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SQL Server Concurrency: Locking, Blocking, and Row Versioning
 
 

SQL Server Concurrency: Locking, Blocking, and Row Versioning [Kindle Edition]

Kalen Delaney

Print List Price: £19.99
Kindle Price: £6.79 includes VAT* & free wireless delivery via Amazon Whispernet
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Product Description

Product Description

Multiple processes often access the same data at the same time, so SQL Server has to make one process wait, sacrificing concurrency and performance.

This book explores how SQL Server uses locks to avoid concurrency problems, and advice on the to control locking with hints and bound connections. It also walks you through how row versioning works, and how to troubleshoot excessive blocking and deadlocking.

Product details

  • Format: Kindle Edition
  • File Size: 1186 KB
  • Print Length: 202 pages
  • Publisher: Red Gate Books (23 May 2013)
  • Sold by: Amazon Media EU S.à r.l.
  • Language: English
  • ASIN: B00CZ1BVGY
  • Text-to-Speech: Enabled
  • X-Ray:
  • Amazon Bestsellers Rank: #438,866 Paid in Kindle Store (See Top 100 Paid in Kindle Store)
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Amazon.com: 3.0 out of 5 stars  2 reviews
3 of 3 people found the following review helpful
5.0 out of 5 stars Clear, concise and indispensable 6 May 2013
By Mladen Andrijasevic - Published on Amazon.com
Format:Paperback|Verified Purchase
As all Kalen Delaney's other SQL Server Internals books, this one will become indispensable. Here all the information regarding SQL concurrency is in one place. Instead of reading her Hands-On SQL 2000 Troubleshooting: Locking and Blocking and Chapter 10 Transaction and Concurrency of SQL Server 2008 Internals - here is everything you wanted to know about concurrency in 184 pages.

The only sentence I would perhaps disagree with is on page 180: "SQL Server was designed and built, initially, to use pessimistic concurrency. Therefore we should consider using that model unless we can verify that optimistic concurrency will work better for our application." I think this may not encourage people enough to try RCSI . We switched to Read Committed Snapshot Isolation in 2007 for all our databases and it has worked wonderfully. We even set the is_read_committed_snapshot_on bit in the model database so that every new database gets created and runs in the RCSI isolation model.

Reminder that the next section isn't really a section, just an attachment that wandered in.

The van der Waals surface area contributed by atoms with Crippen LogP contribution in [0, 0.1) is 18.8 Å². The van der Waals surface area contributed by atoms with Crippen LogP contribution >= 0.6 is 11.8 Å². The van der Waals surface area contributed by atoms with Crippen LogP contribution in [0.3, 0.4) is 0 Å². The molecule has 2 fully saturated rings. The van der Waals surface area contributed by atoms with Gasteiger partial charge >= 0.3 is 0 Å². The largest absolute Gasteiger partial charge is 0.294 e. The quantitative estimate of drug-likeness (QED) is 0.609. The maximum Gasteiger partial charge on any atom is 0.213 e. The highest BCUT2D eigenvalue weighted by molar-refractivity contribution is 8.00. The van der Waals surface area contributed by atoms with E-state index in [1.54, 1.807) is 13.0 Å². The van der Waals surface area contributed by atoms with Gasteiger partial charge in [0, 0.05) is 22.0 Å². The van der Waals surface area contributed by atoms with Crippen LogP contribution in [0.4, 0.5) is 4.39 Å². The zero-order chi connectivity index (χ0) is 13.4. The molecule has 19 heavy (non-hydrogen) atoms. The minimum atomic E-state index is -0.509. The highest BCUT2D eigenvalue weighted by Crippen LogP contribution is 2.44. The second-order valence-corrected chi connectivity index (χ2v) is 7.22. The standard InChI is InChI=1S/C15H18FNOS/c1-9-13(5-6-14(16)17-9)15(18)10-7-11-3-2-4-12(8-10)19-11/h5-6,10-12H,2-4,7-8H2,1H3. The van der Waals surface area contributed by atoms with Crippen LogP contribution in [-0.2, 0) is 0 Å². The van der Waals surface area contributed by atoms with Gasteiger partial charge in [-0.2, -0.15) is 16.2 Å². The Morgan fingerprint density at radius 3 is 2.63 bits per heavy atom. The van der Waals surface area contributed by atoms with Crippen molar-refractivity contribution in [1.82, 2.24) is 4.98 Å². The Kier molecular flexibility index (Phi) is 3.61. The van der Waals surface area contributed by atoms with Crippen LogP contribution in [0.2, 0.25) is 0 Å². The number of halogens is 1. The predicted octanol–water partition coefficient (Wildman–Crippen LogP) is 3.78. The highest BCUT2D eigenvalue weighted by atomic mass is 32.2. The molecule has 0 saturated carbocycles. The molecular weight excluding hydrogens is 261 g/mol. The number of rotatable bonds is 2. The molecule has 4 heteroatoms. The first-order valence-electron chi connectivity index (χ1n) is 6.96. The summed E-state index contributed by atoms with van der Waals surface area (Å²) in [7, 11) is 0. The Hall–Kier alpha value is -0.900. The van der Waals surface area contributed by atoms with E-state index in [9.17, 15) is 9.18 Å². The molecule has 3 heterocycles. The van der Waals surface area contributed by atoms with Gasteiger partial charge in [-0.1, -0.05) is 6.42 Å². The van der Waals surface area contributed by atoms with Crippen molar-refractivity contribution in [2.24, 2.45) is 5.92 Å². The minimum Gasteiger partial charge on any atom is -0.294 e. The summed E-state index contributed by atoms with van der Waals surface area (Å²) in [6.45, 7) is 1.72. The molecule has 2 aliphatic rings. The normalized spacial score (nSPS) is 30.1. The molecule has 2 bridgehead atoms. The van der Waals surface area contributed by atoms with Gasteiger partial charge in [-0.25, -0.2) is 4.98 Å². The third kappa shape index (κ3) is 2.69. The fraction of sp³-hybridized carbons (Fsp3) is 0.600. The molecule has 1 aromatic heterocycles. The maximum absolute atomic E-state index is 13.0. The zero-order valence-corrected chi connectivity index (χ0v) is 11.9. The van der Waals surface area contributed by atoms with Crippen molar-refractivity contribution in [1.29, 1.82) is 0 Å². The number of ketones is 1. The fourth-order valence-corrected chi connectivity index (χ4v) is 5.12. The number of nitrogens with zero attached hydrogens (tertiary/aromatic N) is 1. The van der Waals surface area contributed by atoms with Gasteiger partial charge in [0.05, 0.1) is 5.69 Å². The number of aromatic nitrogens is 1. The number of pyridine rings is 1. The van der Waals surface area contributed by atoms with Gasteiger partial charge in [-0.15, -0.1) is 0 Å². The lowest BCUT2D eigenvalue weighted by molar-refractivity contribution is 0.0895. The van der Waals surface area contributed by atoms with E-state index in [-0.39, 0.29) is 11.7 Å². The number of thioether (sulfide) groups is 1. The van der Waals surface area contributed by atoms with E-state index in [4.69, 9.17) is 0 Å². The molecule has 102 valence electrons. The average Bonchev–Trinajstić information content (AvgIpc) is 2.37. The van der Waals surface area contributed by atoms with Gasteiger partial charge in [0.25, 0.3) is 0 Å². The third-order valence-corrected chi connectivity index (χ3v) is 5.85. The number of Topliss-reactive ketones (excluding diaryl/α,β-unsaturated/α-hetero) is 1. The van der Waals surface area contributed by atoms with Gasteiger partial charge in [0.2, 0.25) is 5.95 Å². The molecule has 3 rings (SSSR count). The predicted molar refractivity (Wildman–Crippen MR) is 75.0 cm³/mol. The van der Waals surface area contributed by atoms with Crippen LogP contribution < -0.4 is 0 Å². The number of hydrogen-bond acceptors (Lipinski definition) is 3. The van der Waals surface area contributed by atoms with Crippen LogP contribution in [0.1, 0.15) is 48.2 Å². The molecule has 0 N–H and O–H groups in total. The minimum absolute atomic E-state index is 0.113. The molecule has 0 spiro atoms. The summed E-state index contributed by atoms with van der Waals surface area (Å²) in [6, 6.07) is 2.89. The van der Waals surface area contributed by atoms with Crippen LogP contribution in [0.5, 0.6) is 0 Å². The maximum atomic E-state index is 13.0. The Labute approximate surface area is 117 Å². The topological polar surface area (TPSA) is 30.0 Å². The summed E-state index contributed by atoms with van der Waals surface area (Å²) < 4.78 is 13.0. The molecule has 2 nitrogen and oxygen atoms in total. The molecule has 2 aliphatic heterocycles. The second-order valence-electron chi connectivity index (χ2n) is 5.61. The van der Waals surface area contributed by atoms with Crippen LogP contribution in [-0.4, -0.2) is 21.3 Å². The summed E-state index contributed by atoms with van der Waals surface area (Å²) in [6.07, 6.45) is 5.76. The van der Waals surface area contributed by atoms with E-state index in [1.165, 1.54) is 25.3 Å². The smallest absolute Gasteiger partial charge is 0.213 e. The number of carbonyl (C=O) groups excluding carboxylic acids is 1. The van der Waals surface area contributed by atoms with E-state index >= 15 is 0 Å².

Sometimes even one sentence in the book is worth reading the whole book cover to cover. In my case it was "Warning: The NOLOCK hint and RCSI . If application code invokes READ UNCOMMITTED isolation by using the NOLOCK hint ( or the equivalent READUNCOMMITTED hint), changing the database to RCSI will have no effect. The NOLOCK hint will override the database setting, and SQL will continue to read the uncommitted (dirty) data." I turns out we still had some 10 places where NOLOCK was still being used - leftovers from the days before RCSI was implemented.
0 of 1 people found the following review helpful
1.0 out of 5 stars No content 18 Jan 2014
By David Scheffer - Published on Amazon.com
Format:Paperback|Verified Purchase
There is no content beyond what one would get with a simple breeze through the MSDN library. Has the feel of resume fluffing.
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